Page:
April is Heartworm Awareness Month. Is your pet on heartworm prevention? If not, please read about heartworm disease and how it affects your pet.
“My pet is indoors and doesn’t need to be on prevention.” We often hear that a pet doesn’t need to be on heartworm prevention because he or she stays indoors. This is not the case. Mosquitos can easily get into your home and when they do, your pet is the first thing they seek out! Even if your pet doesn’t go outside to potty, mosquitos can still come inside.
“My pet only needs prevention during warm months.” Mosquitos are found all year long, especially in the south. It’s strongly recommended that your pet stay on prevention 12 months out of the year.
“My pet is not around any other animal so he or she doesn’t need prevention.” Heartworms are not transmitted from pet to pet. They can only be transmitted from a mosquito bite to the pet. It only takes one bite to become infected!
“My pet is on prevention so he or she doesn’t need to be tested yearly.” Even though you may give your pet a monthly oral prevention. Your pet may vomit up the medication or be hiding it from you even though you think he or she has taken it.
- Heartworms are carried by mosquitos.
- Cats, Dogs and Ferrets are at risk for heartworm disease.
- Indoor and outdoor pets are at risk for heartworm disease.
- It is cheaper and lower risk to prevent than to treat.
- Heartworm disease can be deadly.
- Heartworm disease is hard to detect in cats and there is no treatment.
- Pets in the southeast are at higher risk due to the mild temperatures.
- Most heartworm preventatives also protect against intestinal parasites.
- Keep your pet on prevention all year. It is easier to remember giving prevention monthly, rather than stopping and starting back during warmer months.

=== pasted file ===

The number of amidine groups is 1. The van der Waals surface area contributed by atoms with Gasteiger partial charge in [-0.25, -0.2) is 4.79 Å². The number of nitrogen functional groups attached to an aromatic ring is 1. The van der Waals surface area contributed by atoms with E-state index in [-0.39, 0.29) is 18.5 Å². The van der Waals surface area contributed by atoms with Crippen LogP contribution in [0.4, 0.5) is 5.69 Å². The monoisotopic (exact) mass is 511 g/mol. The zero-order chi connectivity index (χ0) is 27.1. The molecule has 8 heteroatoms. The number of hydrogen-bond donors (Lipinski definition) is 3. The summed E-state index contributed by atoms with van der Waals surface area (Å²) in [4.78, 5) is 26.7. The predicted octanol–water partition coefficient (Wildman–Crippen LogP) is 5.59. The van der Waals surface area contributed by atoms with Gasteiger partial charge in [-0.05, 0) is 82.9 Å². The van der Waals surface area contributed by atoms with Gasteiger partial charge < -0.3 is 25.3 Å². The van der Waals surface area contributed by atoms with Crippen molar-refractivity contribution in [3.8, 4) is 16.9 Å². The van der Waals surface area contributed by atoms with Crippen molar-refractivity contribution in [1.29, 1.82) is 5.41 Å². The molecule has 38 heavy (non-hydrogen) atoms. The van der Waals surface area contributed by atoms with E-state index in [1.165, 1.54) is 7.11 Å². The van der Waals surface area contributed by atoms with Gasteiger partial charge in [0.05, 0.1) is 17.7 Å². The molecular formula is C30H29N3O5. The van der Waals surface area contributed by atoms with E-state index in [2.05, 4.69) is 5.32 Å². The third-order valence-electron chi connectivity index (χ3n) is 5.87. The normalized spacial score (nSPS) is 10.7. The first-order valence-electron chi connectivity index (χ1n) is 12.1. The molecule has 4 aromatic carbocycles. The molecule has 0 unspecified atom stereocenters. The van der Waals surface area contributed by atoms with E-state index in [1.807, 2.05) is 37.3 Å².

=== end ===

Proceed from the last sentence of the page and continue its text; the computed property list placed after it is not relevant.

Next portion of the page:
- Puppies and kittens should start on prevention at 8-12 weeks of age.
- There are many kinds of heartworm preventatives including an oral tablet or chew, injectable and topical. Speak with your veterinarian to see what is recommended for pet!
- In 2012 we tested 906 dogs for heartworms. 46 came back positive.
- There have been 297 canine positive heartworm cases in Anderson since 2007
- 25-30% of heartworm positive cats are indoor
(Click the photo for more information)
What happens if your pet is positive for heartworms?
If you have a dog positive for heartworms, there is a treatment. Depending on the age, physical condition and extent of the heartworm disease your pet may be a candidate for treatment. However, it is long process, very expensive and can be risky. It’s in the best interest of your pet to prevent all year!
Heartworm disease causes damage to the heart and lungs. Clinical signs may not occur right away. Clinical signs include: Coughing, vomiting, trouble breathing, ascites (fluid in the abdomen).
If you’d like more information about heartworm disease please visit: http://www.heartwormsociety.org/think12/archives.html